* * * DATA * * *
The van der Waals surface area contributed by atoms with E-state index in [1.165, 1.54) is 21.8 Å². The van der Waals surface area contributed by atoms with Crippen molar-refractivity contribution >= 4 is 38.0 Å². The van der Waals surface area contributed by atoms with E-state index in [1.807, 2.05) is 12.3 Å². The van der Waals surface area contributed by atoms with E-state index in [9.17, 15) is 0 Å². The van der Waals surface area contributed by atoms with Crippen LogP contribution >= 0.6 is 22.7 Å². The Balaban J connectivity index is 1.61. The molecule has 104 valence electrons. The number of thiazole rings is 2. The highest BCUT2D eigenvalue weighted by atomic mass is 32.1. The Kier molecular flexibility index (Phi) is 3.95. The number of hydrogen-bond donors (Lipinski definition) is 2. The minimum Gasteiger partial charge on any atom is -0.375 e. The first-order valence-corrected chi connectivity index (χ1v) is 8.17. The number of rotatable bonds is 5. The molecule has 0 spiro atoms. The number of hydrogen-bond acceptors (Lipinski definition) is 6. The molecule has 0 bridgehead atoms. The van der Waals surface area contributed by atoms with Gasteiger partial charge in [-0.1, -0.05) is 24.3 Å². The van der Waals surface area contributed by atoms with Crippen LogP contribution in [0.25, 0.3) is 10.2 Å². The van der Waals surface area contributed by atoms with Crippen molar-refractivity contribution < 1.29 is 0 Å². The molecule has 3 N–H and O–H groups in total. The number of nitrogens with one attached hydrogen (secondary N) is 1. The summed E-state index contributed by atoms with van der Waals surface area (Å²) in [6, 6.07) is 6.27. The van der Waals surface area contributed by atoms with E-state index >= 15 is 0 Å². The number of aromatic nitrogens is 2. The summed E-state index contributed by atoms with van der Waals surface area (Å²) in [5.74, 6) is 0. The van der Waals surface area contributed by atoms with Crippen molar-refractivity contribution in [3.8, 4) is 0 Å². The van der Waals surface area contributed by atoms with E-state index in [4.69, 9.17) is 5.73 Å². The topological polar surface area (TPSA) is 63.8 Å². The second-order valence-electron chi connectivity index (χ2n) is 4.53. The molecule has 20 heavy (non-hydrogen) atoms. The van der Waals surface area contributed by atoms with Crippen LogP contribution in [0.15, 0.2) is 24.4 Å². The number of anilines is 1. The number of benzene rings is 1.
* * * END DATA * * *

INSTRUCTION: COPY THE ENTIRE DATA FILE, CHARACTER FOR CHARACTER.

The van der Waals surface area contributed by atoms with E-state index in [1.165, 1.54) is 21.8 Å². The van der Waals surface area contributed by atoms with Crippen molar-refractivity contribution >= 4 is 38.0 Å². The van der Waals surface area contributed by atoms with E-state index in [1.807, 2.05) is 12.3 Å². The van der Waals surface area contributed by atoms with E-state index in [9.17, 15) is 0 Å². The van der Waals surface area contributed by atoms with Crippen LogP contribution >= 0.6 is 22.7 Å². The Balaban J connectivity index is 1.61. The molecule has 104 valence electrons. The number of thiazole rings is 2. The highest BCUT2D eigenvalue weighted by atomic mass is 32.1. The Kier molecular flexibility index (Phi) is 3.95. The number of hydrogen-bond donors (Lipinski definition) is 2. The minimum Gasteiger partial charge on any atom is -0.375 e. The first-order valence-corrected chi connectivity index (χ1v) is 8.17. The number of rotatable bonds is 5. The molecule has 0 spiro atoms. The number of hydrogen-bond acceptors (Lipinski definition) is 6. The molecule has 0 bridgehead atoms. The van der Waals surface area contributed by atoms with Gasteiger partial charge in [-0.1, -0.05) is 24.3 Å². The van der Waals surface area contributed by atoms with Crippen LogP contribution in [0.25, 0.3) is 10.2 Å². The van der Waals surface area contributed by atoms with Crippen molar-refractivity contribution < 1.29 is 0 Å². The molecule has 3 N–H and O–H groups in total. The number of nitrogens with one attached hydrogen (secondary N) is 1. The summed E-state index contributed by atoms with van der Waals surface area (Å²) in [6, 6.07) is 6.27. The van der Waals surface area contributed by atoms with E-state index >= 15 is 0 Å². The number of aromatic nitrogens is 2. The summed E-state index contributed by atoms with van der Waals surface area (Å²) in [5.74, 6) is 0. The van der Waals surface area contributed by atoms with Crippen molar-refractivity contribution in [3.8, 4) is 0 Å². The van der Waals surface area contributed by atoms with E-state index in [4.69, 9.17) is 5.73 Å². The topological polar surface area (TPSA) is 63.8 Å². The second-order valence-electron chi connectivity index (χ2n) is 4.53. The molecule has 20 heavy (non-hydrogen) atoms. The van der Waals surface area contributed by atoms with Crippen LogP contribution in [0.15, 0.2) is 24.4 Å². The number of anilines is 1. The number of benzene rings is 1.